• Section 80E – Interest on education loan.
  • Section 80D – Deduction in respect of health insurance premium.
  • Section 80G – Deductions on donations to religious/charitable funds, etc.
  • Section 80GGA – Deduction for donations made for rural development/scientific research.
  • Section 80GGC – Deduction in respect of contributions made by any person to political parties.
  • Section 10(5) – Leave Travel Allowance (LTA).
  • Section 10(13A) – House Rent Allowance (HRA).
  • Section 16 – Standard deduction, professional tax, and entertainment tax.

Existing FY2019-20 tax regime –

Tax slabs Tax liability 
For individuals under the age of 60 
Up to Rs.2.5 lakh Exempt
Rs.2.5 lakh to Rs.5 lakh 5%
Rs.5 lakh to Rs.10 lakh Rs.12,250 + 10%
Above Rs.10 lakh Rs.112,500 + 30%
For senior citizens
Up to Rs.3 lakh Exempt
Rs.3 lakh to Rs.5 lakh 5%
Rs.5 lakh to Rs.10 lakh 20%
Above Rs.10 lakh 30%
For super senior citizens
Up to Rs.5 lakh Exempt
Rs.5 lakh to Rs.10 lakh 20%
Above Rs.10 lakh 30%

Taxpayers continuing to pay their taxes on income under the existing regime will be able to receive benefits under the applicable sections.

Those belonging to the income tax slab between Rs.2.5 lakh and Rs.5 lakh will receive a tax rebate of Rs. 12,500 under both the regimes mentioned above.

  • New corporate tax rules 

The new Income Tax Act 1961 has inserted Section 115BAA, where some domestic companies can pay a corporate tax of 22% +10% surcharge and 4% cess from FY 2019-20 (AY 2020-21). However, such companies have to forfeit certain income tax deductions. These include –

  • Deductions under Chapter VI-A, with respect to certain incomes that are allowed under Sections 80IA, 80IAB, 80IAC, and 80IB.
  • Deductions under Section 35 for expenditure made towards scientific research, or a research association, university, IIT or national laboratory.
  • Deductions under Section 33AB for companies dealing in tea, coffee, and rubber.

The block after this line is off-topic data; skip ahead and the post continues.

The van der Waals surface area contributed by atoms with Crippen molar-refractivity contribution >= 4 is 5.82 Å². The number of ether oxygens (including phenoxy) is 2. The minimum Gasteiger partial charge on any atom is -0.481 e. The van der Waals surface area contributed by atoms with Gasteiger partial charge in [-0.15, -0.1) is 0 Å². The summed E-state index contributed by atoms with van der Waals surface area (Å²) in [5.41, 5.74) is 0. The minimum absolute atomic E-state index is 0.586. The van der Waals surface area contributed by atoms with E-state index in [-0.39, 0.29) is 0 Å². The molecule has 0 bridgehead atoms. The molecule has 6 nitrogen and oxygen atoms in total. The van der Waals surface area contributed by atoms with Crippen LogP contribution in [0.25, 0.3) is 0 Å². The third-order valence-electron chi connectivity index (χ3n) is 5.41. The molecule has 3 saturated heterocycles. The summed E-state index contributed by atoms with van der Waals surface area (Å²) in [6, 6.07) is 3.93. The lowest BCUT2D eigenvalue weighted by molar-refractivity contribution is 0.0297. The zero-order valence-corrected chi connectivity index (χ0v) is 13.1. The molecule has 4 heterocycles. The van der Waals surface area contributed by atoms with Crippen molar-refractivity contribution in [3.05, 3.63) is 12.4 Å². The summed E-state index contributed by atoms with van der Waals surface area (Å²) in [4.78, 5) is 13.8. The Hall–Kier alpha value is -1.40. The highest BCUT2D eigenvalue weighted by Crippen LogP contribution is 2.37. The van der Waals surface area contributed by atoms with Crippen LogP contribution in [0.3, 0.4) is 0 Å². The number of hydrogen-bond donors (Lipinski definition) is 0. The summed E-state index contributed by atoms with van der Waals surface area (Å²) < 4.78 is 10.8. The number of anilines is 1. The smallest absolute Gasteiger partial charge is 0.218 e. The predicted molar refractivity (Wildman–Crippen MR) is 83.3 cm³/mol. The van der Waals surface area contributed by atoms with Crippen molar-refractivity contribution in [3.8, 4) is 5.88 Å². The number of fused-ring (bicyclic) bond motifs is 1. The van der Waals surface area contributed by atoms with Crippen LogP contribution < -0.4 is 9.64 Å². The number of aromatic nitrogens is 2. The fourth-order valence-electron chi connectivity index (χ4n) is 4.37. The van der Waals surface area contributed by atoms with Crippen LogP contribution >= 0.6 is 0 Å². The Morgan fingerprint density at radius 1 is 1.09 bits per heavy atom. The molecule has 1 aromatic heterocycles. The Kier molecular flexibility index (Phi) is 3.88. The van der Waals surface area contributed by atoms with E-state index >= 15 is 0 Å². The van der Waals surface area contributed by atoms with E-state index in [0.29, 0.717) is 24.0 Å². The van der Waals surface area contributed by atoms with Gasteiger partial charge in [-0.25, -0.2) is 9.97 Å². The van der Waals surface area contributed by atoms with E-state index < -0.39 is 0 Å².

• Deductions made through provisions under Section 10AA for companies operating inside special economic zones (SEZs).
  • Investment allowance under Section 32AD towards purchase of new machinery and added depreciation under Section 32 made in select areas in the states of Telangana, Andhra Pradesh, West Bengal, and Bihar.

Companies can opt to be taxed under this new rule before the usual income tax filing date – 30th July (extended to 30th November in case of AY 2020-21).

  • Abolishment of Dividend Distribution Tax (DDT)

The Finance Act 2020 abolished the Dividend Distribution Tax (DDT), where companies had to pay a 15% tax for paying dividends to their shareholders. On the other hand, shareholders were exempt from paying any tax on dividend amounting up to Rs. 10 Lakh.

Now, TDS of 10% will be applicable on dividend in excess of Rs. 5,000 per year for shareholders.

  • Amendments to tax residency rules for non-residents

Earlier, income tax rules considered an NRI as a taxpayer if he/she spent 182 days residing in the country. This rule has been subject to significant mistreatment; earning NRIs would spend less than 182 days in India, thereby making them free of any tax liability.

This rule has now been amended, and the period of stay reduced to 120 days. However, NRIs will only be subject to taxation if their cumulative earning is Rs. 15 lakh or above.

Permanent Account Number (PAN)

Section 139A of the Income Tax Act, 1961 specifically lays down the framework of Permanent Account Number (PAN) – who can apply, who should apply, transactions for which quoting PAN is mandatory, and that an individual or an organisation can only have one PAN.

The primary objective of PAN is to eliminate money laundering and reduce economic malpractices. It is mandatory to quote PAN when filing income tax returns or to conduct any transactions as per regulations under this act.

Individuals should take note of the amendments made for income tax regulations each year to remain abreast of their tax liabilities.